Supreme Court Review-Preview-Overview

An up-to-date outline of Supreme Court criminal cases
is available here. It covers pending cert grants and decisions from the past and current Terms. Other "cites" of interest are available here.

Tuesday, June 24, 2008

Greenlaw v. United States - Appellate Court Can't Increase Sentence Sua Sponte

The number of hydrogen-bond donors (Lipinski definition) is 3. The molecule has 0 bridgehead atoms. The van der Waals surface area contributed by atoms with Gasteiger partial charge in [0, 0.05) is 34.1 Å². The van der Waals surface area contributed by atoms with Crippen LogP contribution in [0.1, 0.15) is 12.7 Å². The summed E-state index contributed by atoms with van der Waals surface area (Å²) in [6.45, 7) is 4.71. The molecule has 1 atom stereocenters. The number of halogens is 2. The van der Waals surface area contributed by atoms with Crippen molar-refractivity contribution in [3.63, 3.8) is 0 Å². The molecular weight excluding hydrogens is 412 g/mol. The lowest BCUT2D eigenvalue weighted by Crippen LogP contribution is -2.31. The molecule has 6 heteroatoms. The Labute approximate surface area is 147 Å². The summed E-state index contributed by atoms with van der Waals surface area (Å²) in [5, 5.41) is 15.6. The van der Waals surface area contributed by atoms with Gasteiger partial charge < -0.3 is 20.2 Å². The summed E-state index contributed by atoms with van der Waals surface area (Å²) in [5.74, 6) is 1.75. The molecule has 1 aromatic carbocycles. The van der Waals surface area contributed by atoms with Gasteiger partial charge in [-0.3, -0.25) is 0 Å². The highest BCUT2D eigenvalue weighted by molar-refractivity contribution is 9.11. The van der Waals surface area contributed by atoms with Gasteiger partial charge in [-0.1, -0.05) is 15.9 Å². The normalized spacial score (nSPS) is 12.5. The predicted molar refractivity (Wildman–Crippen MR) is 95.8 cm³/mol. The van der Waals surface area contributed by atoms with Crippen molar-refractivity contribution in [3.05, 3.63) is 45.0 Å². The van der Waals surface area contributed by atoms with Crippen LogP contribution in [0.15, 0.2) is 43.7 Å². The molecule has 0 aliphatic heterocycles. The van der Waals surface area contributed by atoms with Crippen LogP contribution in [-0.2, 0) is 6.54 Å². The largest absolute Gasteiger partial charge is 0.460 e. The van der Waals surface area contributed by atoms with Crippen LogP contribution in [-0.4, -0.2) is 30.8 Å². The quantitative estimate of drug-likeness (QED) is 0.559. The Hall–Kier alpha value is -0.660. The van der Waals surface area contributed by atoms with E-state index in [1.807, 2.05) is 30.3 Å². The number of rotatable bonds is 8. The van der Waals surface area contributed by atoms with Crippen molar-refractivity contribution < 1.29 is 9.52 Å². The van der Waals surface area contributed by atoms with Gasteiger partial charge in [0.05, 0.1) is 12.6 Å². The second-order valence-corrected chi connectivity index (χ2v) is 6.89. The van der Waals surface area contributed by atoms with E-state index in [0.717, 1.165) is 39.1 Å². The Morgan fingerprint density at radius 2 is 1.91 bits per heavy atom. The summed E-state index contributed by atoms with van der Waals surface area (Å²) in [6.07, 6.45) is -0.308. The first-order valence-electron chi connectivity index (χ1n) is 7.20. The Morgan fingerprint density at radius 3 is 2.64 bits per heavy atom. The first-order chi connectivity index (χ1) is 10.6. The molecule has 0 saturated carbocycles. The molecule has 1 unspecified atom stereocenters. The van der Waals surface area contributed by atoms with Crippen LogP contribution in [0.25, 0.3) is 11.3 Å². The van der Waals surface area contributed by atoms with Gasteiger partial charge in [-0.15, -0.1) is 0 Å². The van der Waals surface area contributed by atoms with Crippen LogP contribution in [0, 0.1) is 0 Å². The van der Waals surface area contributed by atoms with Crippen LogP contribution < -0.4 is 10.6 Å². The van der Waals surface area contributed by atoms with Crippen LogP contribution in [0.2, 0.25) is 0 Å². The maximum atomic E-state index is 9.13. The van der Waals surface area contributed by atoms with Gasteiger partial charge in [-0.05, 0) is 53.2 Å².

Greenlaw filed a direct appeal of his sentence; the government did not appeal the district court’s failure to make two sentences under 18 U.S.C. § 924(c) – a 5-year sentence and a 25-year sentence – consecutive to each other and to other counts. The appellate court nevertheless remanded for imposition of the enhanced sentence, finding that the effect of the error was not "speculative." The Supreme Court reversed, in a 7-2 (actually, 6¾ - 2¼) decision written by Justice Ginsburg. The Court held that, absent a government appeal or cross-appeal, a court of appeals does not have the power to sua sponte raise a defendant’s sentence, even if it is to correct a plain error. Writing for the majority, Justice Ginsburg relied on "that unwritten but long-standing rule" that "an appellate court may not alter a judgment to benefit a nonappealing party," as well as the express limitations on government appeals in 18 U.S.C. § 3742(b). The majority opinion also rejected the arguments that either Fed. R. Crim. P. 52(b)’s plain error rule, 28 U.S.C. § 2806, or 18 U.S.C. § 3742 confer authority to correct a legal error absent a cross-appeal, particularly for "sentencing errors that the Government refrained from pursuing," and noted that the strict time limits on notices of appeal and cross-appeal would be undermined if an appeals court could modify the judgment in favor of a party who had filed no notice of appeal. The majority opinion recognizes two important protections for defendants who seek to appeal their sentences. First, it makes clear that its holding does not modify standard practice in "sentencing package cases," meaning cases involving multiple counts and a successful appeal of some but not all of the convictions. According to the Court, an appellate court remains free to vacate the entire sentence, and a district court remains free to impose the same or a higher sentence on the remaining counts on remand so long as the new sentence is not longer than the original sentence taken in the aggregate. This provides a crucial protection because, as the Court notes, although such a defendant "ultimately may gain nothing from his limited success on appeal, . . . he will also lose nothing, as he will serve no more time than the trial court originally ordered." Second, the majority rejects the argument that its holding will produce anomalous results by permitting the district court on remand to correct the same legal error that the court of appeals was powerless to correct: "The cross-appeal rule, we of course agree, does not confine the trial court. But default and forfeiture doctrines do. It would therefore be hard to imagine a case in which a district court, after a court of appeals vacated a criminal sentence, could properly increase the sentence based on an error the appeals court left uncorrected because of the cross-appeal rule." Justice Alito dissented, joined by Justice Stevens, while Justice Breyer concurred only in part IV of the majority opinion (and the result), but joined Justice Alito’s dissent to the remainder of the decision.